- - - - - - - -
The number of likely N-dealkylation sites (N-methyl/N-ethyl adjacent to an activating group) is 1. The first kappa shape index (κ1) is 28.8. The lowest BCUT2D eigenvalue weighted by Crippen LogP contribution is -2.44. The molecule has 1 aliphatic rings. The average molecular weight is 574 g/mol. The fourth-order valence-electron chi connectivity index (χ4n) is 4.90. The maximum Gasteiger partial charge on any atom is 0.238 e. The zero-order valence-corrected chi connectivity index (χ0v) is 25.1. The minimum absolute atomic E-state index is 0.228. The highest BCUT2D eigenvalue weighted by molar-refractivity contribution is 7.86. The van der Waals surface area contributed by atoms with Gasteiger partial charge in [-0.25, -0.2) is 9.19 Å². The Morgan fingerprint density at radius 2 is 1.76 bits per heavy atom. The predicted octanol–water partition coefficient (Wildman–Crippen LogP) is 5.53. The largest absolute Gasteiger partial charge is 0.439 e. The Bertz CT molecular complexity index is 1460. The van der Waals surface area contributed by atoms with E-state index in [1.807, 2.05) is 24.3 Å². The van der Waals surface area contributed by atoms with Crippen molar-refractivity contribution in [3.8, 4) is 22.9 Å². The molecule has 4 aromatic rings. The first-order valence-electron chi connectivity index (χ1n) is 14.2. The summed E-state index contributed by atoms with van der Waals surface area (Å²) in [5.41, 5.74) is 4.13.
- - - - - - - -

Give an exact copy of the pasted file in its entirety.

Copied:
The number of likely N-dealkylation sites (N-methyl/N-ethyl adjacent to an activating group) is 1. The first kappa shape index (κ1) is 28.8. The lowest BCUT2D eigenvalue weighted by Crippen LogP contribution is -2.44. The molecule has 1 aliphatic rings. The average molecular weight is 574 g/mol. The fourth-order valence-electron chi connectivity index (χ4n) is 4.90. The maximum Gasteiger partial charge on any atom is 0.238 e. The zero-order valence-corrected chi connectivity index (χ0v) is 25.1. The minimum absolute atomic E-state index is 0.228. The highest BCUT2D eigenvalue weighted by molar-refractivity contribution is 7.86. The van der Waals surface area contributed by atoms with Gasteiger partial charge in [-0.25, -0.2) is 9.19 Å². The Morgan fingerprint density at radius 2 is 1.76 bits per heavy atom. The predicted octanol–water partition coefficient (Wildman–Crippen LogP) is 5.53. The largest absolute Gasteiger partial charge is 0.439 e. The Bertz CT molecular complexity index is 1460. The van der Waals surface area contributed by atoms with E-state index in [1.807, 2.05) is 24.3 Å². The van der Waals surface area contributed by atoms with Crippen molar-refractivity contribution in [3.8, 4) is 22.9 Å². The molecule has 4 aromatic rings. The first-order valence-electron chi connectivity index (χ1n) is 14.2. The summed E-state index contributed by atoms with van der Waals surface area (Å²) in [5.41, 5.74) is 4.13.